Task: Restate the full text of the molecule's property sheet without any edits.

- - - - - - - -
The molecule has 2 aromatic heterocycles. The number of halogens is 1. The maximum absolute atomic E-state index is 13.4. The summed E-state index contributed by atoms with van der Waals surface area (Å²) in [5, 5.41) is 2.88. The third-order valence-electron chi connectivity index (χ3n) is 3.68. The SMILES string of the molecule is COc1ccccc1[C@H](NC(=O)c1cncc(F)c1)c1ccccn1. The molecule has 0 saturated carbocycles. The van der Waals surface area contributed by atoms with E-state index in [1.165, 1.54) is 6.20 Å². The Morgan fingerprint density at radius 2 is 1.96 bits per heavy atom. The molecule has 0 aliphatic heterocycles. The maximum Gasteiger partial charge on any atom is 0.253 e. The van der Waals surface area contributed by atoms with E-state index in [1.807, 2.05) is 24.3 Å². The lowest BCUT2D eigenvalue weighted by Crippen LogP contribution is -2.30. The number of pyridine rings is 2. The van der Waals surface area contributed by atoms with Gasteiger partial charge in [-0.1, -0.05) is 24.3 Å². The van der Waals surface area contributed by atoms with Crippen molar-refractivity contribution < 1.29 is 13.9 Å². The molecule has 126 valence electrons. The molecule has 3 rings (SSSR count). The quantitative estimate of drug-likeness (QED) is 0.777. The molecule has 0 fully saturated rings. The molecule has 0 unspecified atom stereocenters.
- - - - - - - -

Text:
The molecule has 2 aromatic heterocycles. The number of halogens is 1. The maximum absolute atomic E-state index is 13.4. The summed E-state index contributed by atoms with van der Waals surface area (Å²) in [5, 5.41) is 2.88. The third-order valence-electron chi connectivity index (χ3n) is 3.68. The SMILES string of the molecule is COc1ccccc1[C@H](NC(=O)c1cncc(F)c1)c1ccccn1. The molecule has 0 saturated carbocycles. The van der Waals surface area contributed by atoms with E-state index in [1.165, 1.54) is 6.20 Å². The Morgan fingerprint density at radius 2 is 1.96 bits per heavy atom. The molecule has 0 aliphatic heterocycles. The maximum Gasteiger partial charge on any atom is 0.253 e. The van der Waals surface area contributed by atoms with E-state index in [1.807, 2.05) is 24.3 Å². The lowest BCUT2D eigenvalue weighted by Crippen LogP contribution is -2.30. The number of pyridine rings is 2. The van der Waals surface area contributed by atoms with Gasteiger partial charge in [-0.1, -0.05) is 24.3 Å². The van der Waals surface area contributed by atoms with Crippen molar-refractivity contribution < 1.29 is 13.9 Å². The molecule has 126 valence electrons. The molecule has 3 rings (SSSR count). The quantitative estimate of drug-likeness (QED) is 0.777. The molecule has 0 fully saturated rings. The molecule has 0 unspecified atom stereocenters.